The solid dispersion product is preferably milled or ground to particles having a particle size of less than 600 μm, preferably less than 400 μm and most preferably less than 125 μm. The particle size proves to be an important factor in determining the speed at which tablets having sufficient hardness can be manufactured on a large scale; the smaller the particles, the higherer the tabletting speed can be without detrimental effects on their quality. The particle size distribution is such that more than 70% of the particles (measured by weight) have a diameter ranging from about 50 μm to about 500 μm, in particular from about 50 μm to about 200 μm and especially from about 50 μm to about 125 μm. Particles with the dimensions mentioned herein can be obtained by sieving them through nominal standard test sieves as described in the CRC Handbook, 64th ed., page F-114. Nominal standard sieves are characterized by the mesh/hole width (μm), DIN 4188 (mm), ASTM E 11-70 (No), Tyler(R) (mesh) or BS 410 (mesh) values. Throughout this description, particle sizes are designated by reference to the mesh/hole width in μm and to the corresponding Sieve No, in the ASTM E11-70 standard.
 Once the extrudate is obtained, it is milled and sieved and used as a "normal" ingredient to make pharmaceutical dosage forms.
 The particles of the solid dispersion product can be formulated into pharmaceutical dosage forms comprising a therapeutically effective amount of particles. Although mainly pharmaceutical dosage forms for oral administration such as tablets and capsules are envisaged, the particles of the present invention can also be used to prepare pharmaceutical dosage forms e.g. for rectal administration. Preferred dosage forms are those adapted for oral administration shaped as a tablet. They can be produced by conventional tabletting techniques with conventional ingredients or excipients and with conventional tabletting machines. In addition, they can be produced at substantially lower cost than the coated cores. Preferably, the (milled) solid dispersion product accounts for not less than 40 wt. % of the weight of the final dosage form, in particular from 45 to 90 wt. %.
 In order to facilitate the swallowing of such a dosage form by a mammal, it is advantageous to give the dosage form, in particular tablets, an appropriate shape. Tablets that can be swallowed comfortably are therefore preferably elongated rather than round in shape. Especially preferred are biconvex oblate tablets. As discussed below in more detail, a film coat on the tablet further contributes to the ease with which it can be swallowed.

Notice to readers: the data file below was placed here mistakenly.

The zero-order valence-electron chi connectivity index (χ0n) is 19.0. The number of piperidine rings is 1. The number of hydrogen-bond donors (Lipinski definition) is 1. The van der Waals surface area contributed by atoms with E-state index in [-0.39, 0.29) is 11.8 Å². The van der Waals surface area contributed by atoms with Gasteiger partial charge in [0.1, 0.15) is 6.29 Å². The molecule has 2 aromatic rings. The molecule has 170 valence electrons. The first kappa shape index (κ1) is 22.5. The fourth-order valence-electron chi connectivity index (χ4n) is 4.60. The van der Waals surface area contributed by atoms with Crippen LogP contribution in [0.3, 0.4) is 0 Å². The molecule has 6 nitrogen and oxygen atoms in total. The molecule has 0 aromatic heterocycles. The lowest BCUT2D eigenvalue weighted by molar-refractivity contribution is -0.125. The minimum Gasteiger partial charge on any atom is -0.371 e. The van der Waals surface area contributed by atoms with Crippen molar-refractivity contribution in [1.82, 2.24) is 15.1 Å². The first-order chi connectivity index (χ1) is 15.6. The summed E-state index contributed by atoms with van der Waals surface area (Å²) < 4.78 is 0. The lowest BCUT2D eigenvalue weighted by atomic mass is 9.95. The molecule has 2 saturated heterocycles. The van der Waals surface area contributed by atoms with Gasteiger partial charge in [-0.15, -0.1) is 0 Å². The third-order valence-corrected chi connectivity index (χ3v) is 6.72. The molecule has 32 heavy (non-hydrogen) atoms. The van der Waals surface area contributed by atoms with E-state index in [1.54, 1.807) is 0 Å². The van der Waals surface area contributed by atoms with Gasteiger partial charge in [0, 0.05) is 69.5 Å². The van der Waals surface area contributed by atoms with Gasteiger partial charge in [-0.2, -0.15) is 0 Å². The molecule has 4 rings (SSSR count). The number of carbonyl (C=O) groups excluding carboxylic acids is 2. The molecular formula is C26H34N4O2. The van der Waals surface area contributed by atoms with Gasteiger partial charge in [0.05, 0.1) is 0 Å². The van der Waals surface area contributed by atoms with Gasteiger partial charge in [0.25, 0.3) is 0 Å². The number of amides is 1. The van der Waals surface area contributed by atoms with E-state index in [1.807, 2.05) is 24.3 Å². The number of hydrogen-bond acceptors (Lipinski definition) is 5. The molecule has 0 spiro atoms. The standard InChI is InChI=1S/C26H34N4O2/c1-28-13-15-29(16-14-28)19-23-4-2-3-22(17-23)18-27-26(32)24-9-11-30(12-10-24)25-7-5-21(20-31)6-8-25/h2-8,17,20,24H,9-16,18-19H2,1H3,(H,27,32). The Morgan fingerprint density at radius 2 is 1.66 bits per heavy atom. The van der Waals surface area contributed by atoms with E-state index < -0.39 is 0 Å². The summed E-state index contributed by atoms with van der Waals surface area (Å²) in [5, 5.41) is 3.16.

Tablets that give an immediate release of the active ingredient upon oral ingestion and that have good bioavailability are designed in such a manner that the tablets disintegrate rapidly in the stomach (immediate release) while keeping the particles liberated in the process away from one another so that they do not coalesce, create local high concentrations of the active ingredient and increase the chances that the drug precipitates (bioavailability). The desired effect can be obtained by distributing said particles homogeneously throughout a mixture of a disintegrant and diluent.
 Suitable disintegrants are those that have a large coefficient of expansion. Examples thereof are hydrophilic, insoluble or poorly water-soluble crosslinked polymers such as crospovidone (crosslinked polyvinylpyrrolidone) and croscarmellose (crosslinked sodium carboxymethylcellulose). The amount of disintegrant in immediate release tablets according to the present invention may conveniently range from about 3 to about 15% (w/w) and is preferably about 7 to 9%, in particular about 8.5% (w/w). This amount tends to be greater in tablets in order to ensure that the particles are spread throughout a large volume of the stomach contents upon ingestion. Because disintegrants by nature yield sustained release formulations when employed in bulk, it is advantageous to dilute them with an inert substance called a diluent or filler.
 A variety of materials may be used as diluents or fillers. Examples are spray-dried or anhydrous lactose, sucrose, dextrose, mannitol, sorbitol, starch, cellulose (e.g. microcrystalline cellulose Avicel®), dihydrated or anhydrous dibasic calcium phosphate, and others known in the art, and mixtures thereof. A commercial spray-dried mixture of lactose monohydrate (75%) with microcrystalline cellulose (25%), which is commercially available as Microcelac®, is preferred. The amount of diluent or filler in the tablets may conveniently range from about 20% to about 40% (w/w) and preferably ranges from about 25% to about 32% (w/w).
 The tablet may include a variety of one or more other conventional excipients such as binders, buffering agents, lubricants, glidants, thickening agents, sweetening agents, flavors, and colors. Some excipients can serve multiple purposes.